Agreed, they are the same, which is broken/stupid and was a bad decision long ago when it was implemented . It's what FESCo asked auditd to work around. Now I ask ask systemd to do the same. Enable audit, but turn syscall audit back off, for people up the stack to "do the right thing"

Not everyone was happy before. I for one love having all my logs in a single indexed searchable place...
Comment 46 Josh Boyer 2015-10-28 11:14:55 EDT
Eric, Zbigniew, did the request in comment #45 get implemented at all?  I won't comment on the broader aspects of systemd/journald toggling audit itself, but having journald leaving syscall auditing off does seem to be the minimum required approach here.
Comment 47 Steve Grubb 2015-10-28 11:46:28 EDT
In reply to comment #46, if journald loads rules marks processes not auditable and then later the audit daemon starts and wants to audit all processes, then we have a bunch of processes that escaped. The design of the audit system is such that when a process is marked unauditable, it can never be audited in the future. So, journald really should not be messing with the audit system.
Comment 48 Eric Paris 2015-10-28 12:03:32 EDT
(In reply to Steve Grubb from comment #47)

Fair point. systemd should only set -a task,never if audit=1 is not present on the kernel command line. So the situation would be the same as today...  you need audit=1 to make early processes audit-able and systemd wouldn't ruin that.

without audit=1 processes before auditd are already unauditable, and thus no change...
Comment 49 Steve Grubb 2015-10-28 13:44:24 EDT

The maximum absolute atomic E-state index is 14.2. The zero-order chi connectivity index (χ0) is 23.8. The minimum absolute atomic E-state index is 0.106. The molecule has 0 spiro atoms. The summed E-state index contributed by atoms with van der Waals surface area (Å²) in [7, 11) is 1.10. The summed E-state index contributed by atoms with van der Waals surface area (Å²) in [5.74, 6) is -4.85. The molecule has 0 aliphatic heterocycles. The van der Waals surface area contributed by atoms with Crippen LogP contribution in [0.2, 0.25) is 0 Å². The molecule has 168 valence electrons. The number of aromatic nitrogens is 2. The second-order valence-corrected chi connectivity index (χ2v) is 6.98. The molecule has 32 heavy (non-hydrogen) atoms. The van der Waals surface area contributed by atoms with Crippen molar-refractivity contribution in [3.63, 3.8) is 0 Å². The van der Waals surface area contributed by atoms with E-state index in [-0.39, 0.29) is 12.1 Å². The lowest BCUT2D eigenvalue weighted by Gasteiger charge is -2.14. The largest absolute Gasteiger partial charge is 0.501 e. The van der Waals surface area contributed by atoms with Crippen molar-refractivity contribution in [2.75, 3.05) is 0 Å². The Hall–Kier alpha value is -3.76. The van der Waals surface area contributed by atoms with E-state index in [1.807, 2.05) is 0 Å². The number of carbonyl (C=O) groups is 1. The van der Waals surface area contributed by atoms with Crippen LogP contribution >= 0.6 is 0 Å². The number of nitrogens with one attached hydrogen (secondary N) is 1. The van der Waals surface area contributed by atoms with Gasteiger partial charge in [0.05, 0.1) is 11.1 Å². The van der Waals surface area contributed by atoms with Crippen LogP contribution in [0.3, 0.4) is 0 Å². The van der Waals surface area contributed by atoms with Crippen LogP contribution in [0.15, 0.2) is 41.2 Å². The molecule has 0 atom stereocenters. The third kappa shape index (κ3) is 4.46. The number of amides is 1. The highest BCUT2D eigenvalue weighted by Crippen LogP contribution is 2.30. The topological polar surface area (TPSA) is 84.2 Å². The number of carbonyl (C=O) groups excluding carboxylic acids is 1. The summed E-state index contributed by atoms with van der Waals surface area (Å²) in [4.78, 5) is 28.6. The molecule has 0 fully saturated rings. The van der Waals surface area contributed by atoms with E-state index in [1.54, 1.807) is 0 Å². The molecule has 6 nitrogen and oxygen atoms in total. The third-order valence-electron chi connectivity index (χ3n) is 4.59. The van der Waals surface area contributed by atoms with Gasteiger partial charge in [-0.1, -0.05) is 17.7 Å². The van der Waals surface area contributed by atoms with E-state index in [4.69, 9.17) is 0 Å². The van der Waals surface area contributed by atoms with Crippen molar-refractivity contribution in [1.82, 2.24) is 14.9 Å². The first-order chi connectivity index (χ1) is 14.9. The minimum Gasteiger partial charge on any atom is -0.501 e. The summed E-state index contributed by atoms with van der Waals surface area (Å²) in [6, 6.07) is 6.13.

Well, if you want to bring the boot command into this, then why don't you use that to enable audit when you want extra events and journald just doesn't do anything to audit? This want everyone who doesn't want events in their logs get that by default just like it used to be.
Comment 50 Josh Boyer 2015-10-28 13:59:09 EDT
The last two comments confused me.  Can you walk me through this like the simpleton I am?

Before journald started doing stuff with audit, Fedora was configured such that syscall auditing was off for all processed by default.  If auditd wasn't installed, then this remained the case.  If auditd was installed and started, it still remained in effect because the config file for auditd disables syscall auditing by default.  This was all done via bug 1117953.  (I believe this is correct).

With journald doing audit stuff, this is no longer the case.  It enables auditing internally, which means it doesn't consult the auditd configuration at all.  The current manner in which it enables audit is such that audit is enabled entirely including syscall auditing.  (I believe that is also correct.)

So I'm confused by we can't have journald enable audit but not enable syscall auditing.  Please explain?
Comment 51 Steve Grubb 2015-10-28 14:04:20 EDT
Its a terminology misnomer. If audit is enabled, syscall auditing is enabled. What auditd was commanded to do by FESCO is load rules that mark all processes permanently unauditable. This short circuits some audit data collection and improves performance.

That said, the audit system can be independently enabled on the kernel boot prompt by adding audit=1, meaning that anyone wanting extra audit events can just do that without systemd touching the audit system. By default, its off and people don't get extra events.
Comment 52 Eric Paris 2015-10-28 14:52:54 EDT
@josh but it's clear as mud!

Before FESCO:

auditd (when enabled by default) would turn on audit in the kernel. processes launched before auditd would be completely un-auditable unless the kernel was launched with audit=1. All processes launched after audit would have syscall audit enabled, which has a performance penalty.

After FESCO: